One of the first doors Mr Conaty knocked on was that of South Shore Bank, an American development bank. In business for 20 years, it has helped to rejuvenate rundown Chicago neighbourhoods by lending to residents. Many had been denied credit by the main banks. South Shore Bank's top brass were happy to share their wisdom with Mr Conaty. But hopes of a joint venture faltered.
"They ruled it out of court because their experience of managing assets in different currencies, in a banking venture in Poland, had been a costly headache." So Mr Conaty went it alone. It has taken him four years to find potential backers. R Under EU rules, a bank must have capital of at least £4m. One result of the collapse of the Bank of Credit and Commerce International has been a tightening up, by the Bank of England, of supervisory rules. "Just to comply with the regulatory arrangements you may now have to spend a third of staffing costs on people responsible for them," Mr Conaty says. The core of his game plan has been to set up two companies chaired by the businessman Sir Adrian Cadbury. From next April a £200,000 fund th at Conaty has set up will begin making loans to local businesses.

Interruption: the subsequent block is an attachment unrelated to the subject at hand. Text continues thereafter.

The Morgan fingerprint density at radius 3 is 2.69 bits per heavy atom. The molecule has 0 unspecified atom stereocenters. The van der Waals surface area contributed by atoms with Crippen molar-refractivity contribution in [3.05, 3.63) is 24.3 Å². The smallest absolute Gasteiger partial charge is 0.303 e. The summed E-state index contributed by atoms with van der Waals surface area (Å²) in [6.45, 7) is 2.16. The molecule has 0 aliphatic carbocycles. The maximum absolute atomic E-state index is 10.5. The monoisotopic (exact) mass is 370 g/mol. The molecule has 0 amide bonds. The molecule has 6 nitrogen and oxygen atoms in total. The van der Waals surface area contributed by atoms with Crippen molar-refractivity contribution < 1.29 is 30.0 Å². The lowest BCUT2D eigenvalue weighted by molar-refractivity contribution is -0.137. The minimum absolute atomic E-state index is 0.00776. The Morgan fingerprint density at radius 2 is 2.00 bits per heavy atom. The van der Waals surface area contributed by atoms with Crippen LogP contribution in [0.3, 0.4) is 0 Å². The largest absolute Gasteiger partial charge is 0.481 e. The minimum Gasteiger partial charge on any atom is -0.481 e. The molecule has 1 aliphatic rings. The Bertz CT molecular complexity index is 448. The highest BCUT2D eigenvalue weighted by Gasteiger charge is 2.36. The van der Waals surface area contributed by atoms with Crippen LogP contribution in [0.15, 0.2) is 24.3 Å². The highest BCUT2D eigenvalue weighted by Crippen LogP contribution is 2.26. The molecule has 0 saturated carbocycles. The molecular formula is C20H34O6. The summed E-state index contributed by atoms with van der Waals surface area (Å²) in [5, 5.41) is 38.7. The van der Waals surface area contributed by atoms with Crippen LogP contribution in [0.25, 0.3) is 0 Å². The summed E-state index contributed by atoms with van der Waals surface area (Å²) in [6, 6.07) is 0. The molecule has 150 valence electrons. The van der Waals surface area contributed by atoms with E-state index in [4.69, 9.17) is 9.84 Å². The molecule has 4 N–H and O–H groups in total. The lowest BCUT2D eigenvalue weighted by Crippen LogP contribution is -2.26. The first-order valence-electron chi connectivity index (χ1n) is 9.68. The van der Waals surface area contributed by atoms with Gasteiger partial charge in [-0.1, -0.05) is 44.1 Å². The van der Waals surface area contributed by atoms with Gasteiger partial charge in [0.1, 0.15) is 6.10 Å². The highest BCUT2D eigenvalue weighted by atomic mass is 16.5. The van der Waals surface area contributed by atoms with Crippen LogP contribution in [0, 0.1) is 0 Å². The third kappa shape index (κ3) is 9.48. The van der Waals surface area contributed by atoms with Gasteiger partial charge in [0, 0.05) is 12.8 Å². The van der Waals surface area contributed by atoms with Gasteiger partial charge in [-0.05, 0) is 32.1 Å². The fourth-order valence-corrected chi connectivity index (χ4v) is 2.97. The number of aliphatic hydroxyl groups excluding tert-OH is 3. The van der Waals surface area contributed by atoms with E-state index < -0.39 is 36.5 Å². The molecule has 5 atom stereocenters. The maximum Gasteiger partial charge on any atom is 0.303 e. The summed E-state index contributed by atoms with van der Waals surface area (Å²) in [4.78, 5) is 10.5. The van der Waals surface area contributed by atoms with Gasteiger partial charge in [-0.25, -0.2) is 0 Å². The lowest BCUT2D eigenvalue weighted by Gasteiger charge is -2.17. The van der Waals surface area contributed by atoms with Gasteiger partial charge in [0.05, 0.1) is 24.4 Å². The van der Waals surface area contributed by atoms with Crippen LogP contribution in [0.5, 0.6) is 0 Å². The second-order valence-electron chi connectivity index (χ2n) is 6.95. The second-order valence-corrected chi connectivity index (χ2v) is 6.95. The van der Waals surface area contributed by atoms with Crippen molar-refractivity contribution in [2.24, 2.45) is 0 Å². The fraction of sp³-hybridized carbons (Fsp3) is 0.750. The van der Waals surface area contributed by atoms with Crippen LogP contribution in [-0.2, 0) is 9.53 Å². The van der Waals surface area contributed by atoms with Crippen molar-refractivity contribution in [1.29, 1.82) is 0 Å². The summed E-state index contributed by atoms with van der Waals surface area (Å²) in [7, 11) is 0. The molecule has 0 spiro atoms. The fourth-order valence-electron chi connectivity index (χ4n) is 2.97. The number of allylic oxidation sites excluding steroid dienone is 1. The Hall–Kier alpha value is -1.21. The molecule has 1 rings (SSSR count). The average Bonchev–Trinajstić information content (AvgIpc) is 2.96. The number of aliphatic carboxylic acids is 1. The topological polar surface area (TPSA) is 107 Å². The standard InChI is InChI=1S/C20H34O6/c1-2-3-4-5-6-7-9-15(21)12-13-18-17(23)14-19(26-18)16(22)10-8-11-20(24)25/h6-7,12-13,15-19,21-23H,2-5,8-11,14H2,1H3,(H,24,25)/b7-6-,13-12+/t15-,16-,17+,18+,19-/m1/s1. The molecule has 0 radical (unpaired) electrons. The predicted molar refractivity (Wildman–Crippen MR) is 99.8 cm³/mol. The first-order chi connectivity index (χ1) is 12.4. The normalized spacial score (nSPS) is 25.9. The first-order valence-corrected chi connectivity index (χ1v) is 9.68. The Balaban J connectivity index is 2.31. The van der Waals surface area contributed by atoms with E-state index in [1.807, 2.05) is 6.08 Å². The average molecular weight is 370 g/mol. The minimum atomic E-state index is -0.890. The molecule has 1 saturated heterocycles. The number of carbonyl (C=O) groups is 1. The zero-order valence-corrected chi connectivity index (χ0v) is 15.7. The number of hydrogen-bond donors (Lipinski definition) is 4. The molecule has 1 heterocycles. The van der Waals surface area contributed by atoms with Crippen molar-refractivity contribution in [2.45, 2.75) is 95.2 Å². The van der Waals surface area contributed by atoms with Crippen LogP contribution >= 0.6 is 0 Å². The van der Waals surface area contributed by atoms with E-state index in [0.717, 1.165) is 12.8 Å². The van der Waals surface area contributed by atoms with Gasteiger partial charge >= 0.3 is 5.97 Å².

Birmingham City Council, urban regeneration groups and local credit unions have put up some of the money. Mr Conaty reckons that the success of his first projects will persuade his original backers to plough more money into one of the companies so that, by 1996, it will be a £3.5m investment fund. This will earn its financial prudence spurs by lending money to local businesses and housing projects.